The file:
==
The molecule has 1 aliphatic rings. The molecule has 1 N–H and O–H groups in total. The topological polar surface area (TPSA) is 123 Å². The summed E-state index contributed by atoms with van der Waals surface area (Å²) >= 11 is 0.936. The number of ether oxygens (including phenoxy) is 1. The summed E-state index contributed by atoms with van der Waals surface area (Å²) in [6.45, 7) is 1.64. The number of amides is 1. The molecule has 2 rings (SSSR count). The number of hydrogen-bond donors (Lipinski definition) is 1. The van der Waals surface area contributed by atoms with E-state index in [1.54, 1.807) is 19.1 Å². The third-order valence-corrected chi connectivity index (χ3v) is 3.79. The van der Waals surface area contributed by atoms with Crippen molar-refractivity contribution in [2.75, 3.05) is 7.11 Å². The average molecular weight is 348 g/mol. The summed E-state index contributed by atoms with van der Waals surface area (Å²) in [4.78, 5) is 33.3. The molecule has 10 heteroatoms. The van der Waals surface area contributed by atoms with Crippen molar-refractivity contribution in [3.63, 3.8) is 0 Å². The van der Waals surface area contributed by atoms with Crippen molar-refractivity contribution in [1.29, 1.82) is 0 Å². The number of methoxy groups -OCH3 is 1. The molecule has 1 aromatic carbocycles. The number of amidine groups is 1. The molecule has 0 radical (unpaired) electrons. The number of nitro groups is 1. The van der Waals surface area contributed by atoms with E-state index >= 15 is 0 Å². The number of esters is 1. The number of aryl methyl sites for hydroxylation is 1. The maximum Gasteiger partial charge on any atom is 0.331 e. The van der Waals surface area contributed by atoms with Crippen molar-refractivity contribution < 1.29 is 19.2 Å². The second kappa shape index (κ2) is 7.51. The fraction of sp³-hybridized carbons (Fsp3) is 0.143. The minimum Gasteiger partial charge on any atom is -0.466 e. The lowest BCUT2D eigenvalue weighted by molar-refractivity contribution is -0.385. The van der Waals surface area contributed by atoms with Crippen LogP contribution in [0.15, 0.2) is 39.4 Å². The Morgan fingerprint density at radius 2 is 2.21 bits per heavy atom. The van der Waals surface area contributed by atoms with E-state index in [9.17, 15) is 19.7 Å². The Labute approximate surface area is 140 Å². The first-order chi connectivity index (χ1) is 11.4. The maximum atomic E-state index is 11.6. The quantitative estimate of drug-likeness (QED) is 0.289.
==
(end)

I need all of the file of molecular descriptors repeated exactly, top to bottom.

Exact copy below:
The molecule has 1 aliphatic rings. The molecule has 1 N–H and O–H groups in total. The topological polar surface area (TPSA) is 123 Å². The summed E-state index contributed by atoms with van der Waals surface area (Å²) >= 11 is 0.936. The number of ether oxygens (including phenoxy) is 1. The summed E-state index contributed by atoms with van der Waals surface area (Å²) in [6.45, 7) is 1.64. The number of amides is 1. The molecule has 2 rings (SSSR count). The number of hydrogen-bond donors (Lipinski definition) is 1. The van der Waals surface area contributed by atoms with E-state index in [1.54, 1.807) is 19.1 Å². The third-order valence-corrected chi connectivity index (χ3v) is 3.79. The van der Waals surface area contributed by atoms with Crippen molar-refractivity contribution in [2.75, 3.05) is 7.11 Å². The average molecular weight is 348 g/mol. The summed E-state index contributed by atoms with van der Waals surface area (Å²) in [4.78, 5) is 33.3. The molecule has 10 heteroatoms. The van der Waals surface area contributed by atoms with Crippen molar-refractivity contribution in [3.63, 3.8) is 0 Å². The van der Waals surface area contributed by atoms with Crippen molar-refractivity contribution in [1.29, 1.82) is 0 Å². The number of methoxy groups -OCH3 is 1. The molecule has 1 aromatic carbocycles. The number of amidine groups is 1. The molecule has 0 radical (unpaired) electrons. The number of nitro groups is 1. The van der Waals surface area contributed by atoms with E-state index >= 15 is 0 Å². The number of esters is 1. The number of aryl methyl sites for hydroxylation is 1. The maximum Gasteiger partial charge on any atom is 0.331 e. The van der Waals surface area contributed by atoms with Crippen molar-refractivity contribution < 1.29 is 19.2 Å². The second kappa shape index (κ2) is 7.51. The fraction of sp³-hybridized carbons (Fsp3) is 0.143. The minimum Gasteiger partial charge on any atom is -0.466 e. The lowest BCUT2D eigenvalue weighted by molar-refractivity contribution is -0.385. The van der Waals surface area contributed by atoms with Crippen LogP contribution in [0.15, 0.2) is 39.4 Å². The Morgan fingerprint density at radius 2 is 2.21 bits per heavy atom. The van der Waals surface area contributed by atoms with E-state index in [9.17, 15) is 19.7 Å². The Labute approximate surface area is 140 Å². The first-order chi connectivity index (χ1) is 11.4. The maximum atomic E-state index is 11.6. The quantitative estimate of drug-likeness (QED) is 0.289.